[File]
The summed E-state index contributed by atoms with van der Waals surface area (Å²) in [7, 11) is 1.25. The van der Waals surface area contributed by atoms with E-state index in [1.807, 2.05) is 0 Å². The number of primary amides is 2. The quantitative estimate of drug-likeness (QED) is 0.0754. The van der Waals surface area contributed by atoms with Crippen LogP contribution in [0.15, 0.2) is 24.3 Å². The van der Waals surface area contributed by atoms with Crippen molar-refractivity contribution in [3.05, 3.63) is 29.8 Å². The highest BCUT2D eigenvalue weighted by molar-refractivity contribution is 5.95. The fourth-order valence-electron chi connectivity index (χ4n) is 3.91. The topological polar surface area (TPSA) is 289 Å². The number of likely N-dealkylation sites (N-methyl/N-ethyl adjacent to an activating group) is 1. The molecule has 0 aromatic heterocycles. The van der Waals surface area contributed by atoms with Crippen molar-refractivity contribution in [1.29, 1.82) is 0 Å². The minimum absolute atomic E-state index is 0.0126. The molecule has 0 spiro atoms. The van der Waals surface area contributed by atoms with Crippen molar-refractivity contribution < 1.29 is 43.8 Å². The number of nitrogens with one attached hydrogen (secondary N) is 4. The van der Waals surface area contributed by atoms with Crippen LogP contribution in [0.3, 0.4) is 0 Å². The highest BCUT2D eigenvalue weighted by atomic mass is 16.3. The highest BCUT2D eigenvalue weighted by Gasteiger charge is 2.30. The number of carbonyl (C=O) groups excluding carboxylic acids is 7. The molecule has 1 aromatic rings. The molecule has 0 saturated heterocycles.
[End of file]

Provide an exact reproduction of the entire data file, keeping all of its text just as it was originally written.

The summed E-state index contributed by atoms with van der Waals surface area (Å²) in [7, 11) is 1.25. The van der Waals surface area contributed by atoms with E-state index in [1.807, 2.05) is 0 Å². The number of primary amides is 2. The quantitative estimate of drug-likeness (QED) is 0.0754. The van der Waals surface area contributed by atoms with Crippen LogP contribution in [0.15, 0.2) is 24.3 Å². The van der Waals surface area contributed by atoms with Crippen molar-refractivity contribution in [3.05, 3.63) is 29.8 Å². The highest BCUT2D eigenvalue weighted by molar-refractivity contribution is 5.95. The fourth-order valence-electron chi connectivity index (χ4n) is 3.91. The topological polar surface area (TPSA) is 289 Å². The number of likely N-dealkylation sites (N-methyl/N-ethyl adjacent to an activating group) is 1. The molecule has 0 aromatic heterocycles. The van der Waals surface area contributed by atoms with Crippen molar-refractivity contribution in [1.29, 1.82) is 0 Å². The minimum absolute atomic E-state index is 0.0126. The molecule has 0 spiro atoms. The van der Waals surface area contributed by atoms with Crippen molar-refractivity contribution < 1.29 is 43.8 Å². The number of nitrogens with one attached hydrogen (secondary N) is 4. The van der Waals surface area contributed by atoms with Crippen LogP contribution in [0.3, 0.4) is 0 Å². The highest BCUT2D eigenvalue weighted by atomic mass is 16.3. The highest BCUT2D eigenvalue weighted by Gasteiger charge is 2.30. The number of carbonyl (C=O) groups excluding carboxylic acids is 7. The molecule has 1 aromatic rings. The molecule has 0 saturated heterocycles.